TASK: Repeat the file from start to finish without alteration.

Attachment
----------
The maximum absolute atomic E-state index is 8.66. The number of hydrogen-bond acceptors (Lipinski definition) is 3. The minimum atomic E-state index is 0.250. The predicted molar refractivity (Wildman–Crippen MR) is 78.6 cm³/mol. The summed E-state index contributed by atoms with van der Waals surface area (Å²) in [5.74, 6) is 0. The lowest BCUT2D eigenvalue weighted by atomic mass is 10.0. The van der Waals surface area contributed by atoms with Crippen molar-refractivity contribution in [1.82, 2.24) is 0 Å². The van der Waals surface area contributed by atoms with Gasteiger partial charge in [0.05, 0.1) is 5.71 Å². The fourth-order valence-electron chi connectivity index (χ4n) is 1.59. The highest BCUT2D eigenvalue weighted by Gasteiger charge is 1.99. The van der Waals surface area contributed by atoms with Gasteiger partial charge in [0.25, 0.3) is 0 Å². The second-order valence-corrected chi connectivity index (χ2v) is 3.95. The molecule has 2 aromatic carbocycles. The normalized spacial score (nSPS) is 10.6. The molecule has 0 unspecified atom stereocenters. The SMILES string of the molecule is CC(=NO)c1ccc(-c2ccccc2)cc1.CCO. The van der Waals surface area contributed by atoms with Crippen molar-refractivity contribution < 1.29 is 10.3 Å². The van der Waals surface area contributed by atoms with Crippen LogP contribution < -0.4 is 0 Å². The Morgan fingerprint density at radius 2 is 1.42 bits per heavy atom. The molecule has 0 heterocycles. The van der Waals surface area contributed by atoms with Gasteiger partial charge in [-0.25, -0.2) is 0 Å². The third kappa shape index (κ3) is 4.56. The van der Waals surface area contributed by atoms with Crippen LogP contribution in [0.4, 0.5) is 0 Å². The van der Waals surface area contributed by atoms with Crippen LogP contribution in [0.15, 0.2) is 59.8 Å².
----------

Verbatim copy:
The maximum absolute atomic E-state index is 8.66. The number of hydrogen-bond acceptors (Lipinski definition) is 3. The minimum atomic E-state index is 0.250. The predicted molar refractivity (Wildman–Crippen MR) is 78.6 cm³/mol. The summed E-state index contributed by atoms with van der Waals surface area (Å²) in [5.74, 6) is 0. The lowest BCUT2D eigenvalue weighted by atomic mass is 10.0. The van der Waals surface area contributed by atoms with Crippen molar-refractivity contribution in [1.82, 2.24) is 0 Å². The van der Waals surface area contributed by atoms with Gasteiger partial charge in [0.05, 0.1) is 5.71 Å². The fourth-order valence-electron chi connectivity index (χ4n) is 1.59. The highest BCUT2D eigenvalue weighted by Gasteiger charge is 1.99. The van der Waals surface area contributed by atoms with Gasteiger partial charge in [0.25, 0.3) is 0 Å². The second-order valence-corrected chi connectivity index (χ2v) is 3.95. The molecule has 2 aromatic carbocycles. The normalized spacial score (nSPS) is 10.6. The molecule has 0 unspecified atom stereocenters. The SMILES string of the molecule is CC(=NO)c1ccc(-c2ccccc2)cc1.CCO. The van der Waals surface area contributed by atoms with Crippen molar-refractivity contribution < 1.29 is 10.3 Å². The van der Waals surface area contributed by atoms with Crippen LogP contribution < -0.4 is 0 Å². The Morgan fingerprint density at radius 2 is 1.42 bits per heavy atom. The molecule has 0 heterocycles. The van der Waals surface area contributed by atoms with Gasteiger partial charge in [-0.25, -0.2) is 0 Å². The third kappa shape index (κ3) is 4.56. The van der Waals surface area contributed by atoms with Crippen LogP contribution in [0.4, 0.5) is 0 Å². The van der Waals surface area contributed by atoms with Crippen LogP contribution in [0.15, 0.2) is 59.8 Å².